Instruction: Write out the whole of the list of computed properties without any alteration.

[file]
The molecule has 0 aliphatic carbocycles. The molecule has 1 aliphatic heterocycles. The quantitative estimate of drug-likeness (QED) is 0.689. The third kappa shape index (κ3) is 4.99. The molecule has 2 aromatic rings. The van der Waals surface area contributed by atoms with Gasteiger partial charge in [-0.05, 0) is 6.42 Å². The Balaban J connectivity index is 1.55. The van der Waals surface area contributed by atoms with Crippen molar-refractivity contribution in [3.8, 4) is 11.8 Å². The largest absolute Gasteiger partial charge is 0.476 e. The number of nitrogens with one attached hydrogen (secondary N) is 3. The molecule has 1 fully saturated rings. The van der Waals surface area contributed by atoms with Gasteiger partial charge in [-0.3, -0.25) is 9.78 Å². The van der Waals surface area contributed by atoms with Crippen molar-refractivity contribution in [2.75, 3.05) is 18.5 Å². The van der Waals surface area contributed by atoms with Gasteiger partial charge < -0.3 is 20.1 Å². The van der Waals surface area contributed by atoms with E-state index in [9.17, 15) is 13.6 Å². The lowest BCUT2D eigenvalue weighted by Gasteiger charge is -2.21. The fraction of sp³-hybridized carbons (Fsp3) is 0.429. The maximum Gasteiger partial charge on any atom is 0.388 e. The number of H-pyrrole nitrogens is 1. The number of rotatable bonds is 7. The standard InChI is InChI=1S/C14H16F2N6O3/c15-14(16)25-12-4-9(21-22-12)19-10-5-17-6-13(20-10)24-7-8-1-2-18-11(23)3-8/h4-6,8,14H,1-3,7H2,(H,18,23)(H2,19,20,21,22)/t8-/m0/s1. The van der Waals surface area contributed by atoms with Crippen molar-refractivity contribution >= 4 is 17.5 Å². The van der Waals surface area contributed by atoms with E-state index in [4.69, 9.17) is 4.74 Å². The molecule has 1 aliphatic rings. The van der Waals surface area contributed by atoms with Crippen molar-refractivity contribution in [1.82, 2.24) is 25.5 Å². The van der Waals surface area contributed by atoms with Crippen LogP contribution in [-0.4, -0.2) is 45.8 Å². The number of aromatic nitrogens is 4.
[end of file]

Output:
The molecule has 0 aliphatic carbocycles. The molecule has 1 aliphatic heterocycles. The quantitative estimate of drug-likeness (QED) is 0.689. The third kappa shape index (κ3) is 4.99. The molecule has 2 aromatic rings. The van der Waals surface area contributed by atoms with Gasteiger partial charge in [-0.05, 0) is 6.42 Å². The Balaban J connectivity index is 1.55. The van der Waals surface area contributed by atoms with Crippen molar-refractivity contribution in [3.8, 4) is 11.8 Å². The largest absolute Gasteiger partial charge is 0.476 e. The number of nitrogens with one attached hydrogen (secondary N) is 3. The molecule has 1 fully saturated rings. The van der Waals surface area contributed by atoms with Gasteiger partial charge in [-0.3, -0.25) is 9.78 Å². The van der Waals surface area contributed by atoms with Crippen molar-refractivity contribution in [2.75, 3.05) is 18.5 Å². The van der Waals surface area contributed by atoms with Gasteiger partial charge < -0.3 is 20.1 Å². The van der Waals surface area contributed by atoms with E-state index in [9.17, 15) is 13.6 Å². The lowest BCUT2D eigenvalue weighted by Gasteiger charge is -2.21. The fraction of sp³-hybridized carbons (Fsp3) is 0.429. The maximum Gasteiger partial charge on any atom is 0.388 e. The number of H-pyrrole nitrogens is 1. The number of rotatable bonds is 7. The standard InChI is InChI=1S/C14H16F2N6O3/c15-14(16)25-12-4-9(21-22-12)19-10-5-17-6-13(20-10)24-7-8-1-2-18-11(23)3-8/h4-6,8,14H,1-3,7H2,(H,18,23)(H2,19,20,21,22)/t8-/m0/s1. The van der Waals surface area contributed by atoms with Crippen molar-refractivity contribution >= 4 is 17.5 Å². The van der Waals surface area contributed by atoms with E-state index in [4.69, 9.17) is 4.74 Å². The molecule has 1 aliphatic rings. The van der Waals surface area contributed by atoms with Crippen molar-refractivity contribution in [1.82, 2.24) is 25.5 Å². The van der Waals surface area contributed by atoms with Crippen LogP contribution in [-0.4, -0.2) is 45.8 Å². The number of aromatic nitrogens is 4.